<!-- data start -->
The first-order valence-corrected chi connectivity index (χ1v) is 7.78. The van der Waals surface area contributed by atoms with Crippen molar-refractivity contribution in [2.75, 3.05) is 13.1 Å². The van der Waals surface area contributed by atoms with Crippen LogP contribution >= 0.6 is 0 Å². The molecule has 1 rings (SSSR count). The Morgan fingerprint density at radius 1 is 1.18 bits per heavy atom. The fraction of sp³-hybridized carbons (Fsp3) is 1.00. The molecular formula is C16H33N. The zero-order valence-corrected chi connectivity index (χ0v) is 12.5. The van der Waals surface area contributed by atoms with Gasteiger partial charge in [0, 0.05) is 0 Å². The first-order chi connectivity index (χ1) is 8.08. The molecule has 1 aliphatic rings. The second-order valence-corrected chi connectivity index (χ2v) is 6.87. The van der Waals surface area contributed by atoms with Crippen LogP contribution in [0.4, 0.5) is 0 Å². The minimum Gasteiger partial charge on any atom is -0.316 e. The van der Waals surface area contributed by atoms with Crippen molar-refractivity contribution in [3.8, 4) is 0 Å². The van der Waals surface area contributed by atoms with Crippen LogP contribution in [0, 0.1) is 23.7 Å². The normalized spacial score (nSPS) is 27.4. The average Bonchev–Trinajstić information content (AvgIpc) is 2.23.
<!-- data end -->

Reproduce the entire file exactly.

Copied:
The first-order valence-corrected chi connectivity index (χ1v) is 7.78. The van der Waals surface area contributed by atoms with Crippen molar-refractivity contribution in [2.75, 3.05) is 13.1 Å². The van der Waals surface area contributed by atoms with Crippen LogP contribution >= 0.6 is 0 Å². The molecule has 1 rings (SSSR count). The Morgan fingerprint density at radius 1 is 1.18 bits per heavy atom. The fraction of sp³-hybridized carbons (Fsp3) is 1.00. The molecular formula is C16H33N. The zero-order valence-corrected chi connectivity index (χ0v) is 12.5. The van der Waals surface area contributed by atoms with Gasteiger partial charge in [0, 0.05) is 0 Å². The first-order chi connectivity index (χ1) is 8.08. The molecule has 1 aliphatic rings. The second-order valence-corrected chi connectivity index (χ2v) is 6.87. The van der Waals surface area contributed by atoms with Crippen LogP contribution in [0.4, 0.5) is 0 Å². The minimum Gasteiger partial charge on any atom is -0.316 e. The van der Waals surface area contributed by atoms with Crippen molar-refractivity contribution in [3.8, 4) is 0 Å². The van der Waals surface area contributed by atoms with Crippen LogP contribution in [0, 0.1) is 23.7 Å². The normalized spacial score (nSPS) is 27.4. The average Bonchev–Trinajstić information content (AvgIpc) is 2.23.